“Beginning in 1923,” North writes, “Machen sounded the rallying cry of a frontal assault against a well-entrenched and well-funded enemy: the American Establishment — not just the religious Establishment, which today is a comparatively minor affair in the United States, but the American Establishment in the broadest sense.”

I suspect that today, Machen would be taken to the gospel woodshed for his views, and that’s the problem.

Culture 101: Christ is King Over All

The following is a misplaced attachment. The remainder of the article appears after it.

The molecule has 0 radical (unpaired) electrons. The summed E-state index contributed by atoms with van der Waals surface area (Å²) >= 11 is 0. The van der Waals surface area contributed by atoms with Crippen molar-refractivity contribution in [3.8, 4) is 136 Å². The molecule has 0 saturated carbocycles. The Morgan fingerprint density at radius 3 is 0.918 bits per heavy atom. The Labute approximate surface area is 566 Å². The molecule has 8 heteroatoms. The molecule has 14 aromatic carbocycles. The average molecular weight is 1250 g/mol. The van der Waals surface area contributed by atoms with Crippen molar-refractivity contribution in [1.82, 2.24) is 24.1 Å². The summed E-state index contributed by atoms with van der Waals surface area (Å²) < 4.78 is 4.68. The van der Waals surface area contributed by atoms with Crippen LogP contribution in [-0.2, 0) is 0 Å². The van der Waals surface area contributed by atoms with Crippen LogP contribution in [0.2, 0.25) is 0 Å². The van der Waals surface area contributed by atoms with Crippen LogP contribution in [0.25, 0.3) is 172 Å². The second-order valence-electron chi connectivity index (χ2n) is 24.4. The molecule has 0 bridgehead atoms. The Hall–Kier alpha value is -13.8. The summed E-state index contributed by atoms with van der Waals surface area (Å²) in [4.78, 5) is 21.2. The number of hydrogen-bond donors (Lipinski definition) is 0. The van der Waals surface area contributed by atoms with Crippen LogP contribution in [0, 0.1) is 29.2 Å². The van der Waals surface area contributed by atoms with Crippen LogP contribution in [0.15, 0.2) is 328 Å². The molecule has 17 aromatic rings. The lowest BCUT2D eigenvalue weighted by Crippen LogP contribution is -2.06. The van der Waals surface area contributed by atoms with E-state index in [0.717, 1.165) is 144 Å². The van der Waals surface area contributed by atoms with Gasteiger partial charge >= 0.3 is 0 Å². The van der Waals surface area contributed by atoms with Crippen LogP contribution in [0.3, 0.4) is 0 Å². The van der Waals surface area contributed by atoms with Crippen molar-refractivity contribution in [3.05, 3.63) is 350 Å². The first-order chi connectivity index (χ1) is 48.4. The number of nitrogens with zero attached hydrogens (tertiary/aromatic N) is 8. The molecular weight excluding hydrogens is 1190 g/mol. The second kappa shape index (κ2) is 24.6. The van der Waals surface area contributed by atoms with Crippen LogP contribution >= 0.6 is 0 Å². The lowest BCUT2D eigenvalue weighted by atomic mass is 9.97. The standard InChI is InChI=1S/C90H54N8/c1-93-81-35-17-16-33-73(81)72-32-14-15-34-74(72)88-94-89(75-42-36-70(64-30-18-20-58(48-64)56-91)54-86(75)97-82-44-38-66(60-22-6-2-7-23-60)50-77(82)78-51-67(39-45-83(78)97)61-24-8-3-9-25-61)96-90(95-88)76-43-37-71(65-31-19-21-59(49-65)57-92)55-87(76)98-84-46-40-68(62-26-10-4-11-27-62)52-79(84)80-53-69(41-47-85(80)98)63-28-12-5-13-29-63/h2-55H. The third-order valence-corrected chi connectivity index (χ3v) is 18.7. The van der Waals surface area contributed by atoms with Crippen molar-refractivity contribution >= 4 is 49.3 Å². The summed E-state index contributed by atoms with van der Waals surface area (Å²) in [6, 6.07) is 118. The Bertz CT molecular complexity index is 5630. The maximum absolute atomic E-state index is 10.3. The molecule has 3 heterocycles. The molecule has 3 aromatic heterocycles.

Culture 101: Christ is King Over All

Culture 101 is a much-needed primer on how to live out the Christian worldview. Jesus said to 'do business' until He returns, and that means living and working in the world. Christians are sometimes given the idea that only 'spiritual' pursuits are worthy of the true Christian, but this is a misguided view. The truly spiritual Christian will have great impact in all areas of life, including business, entertainment, and art.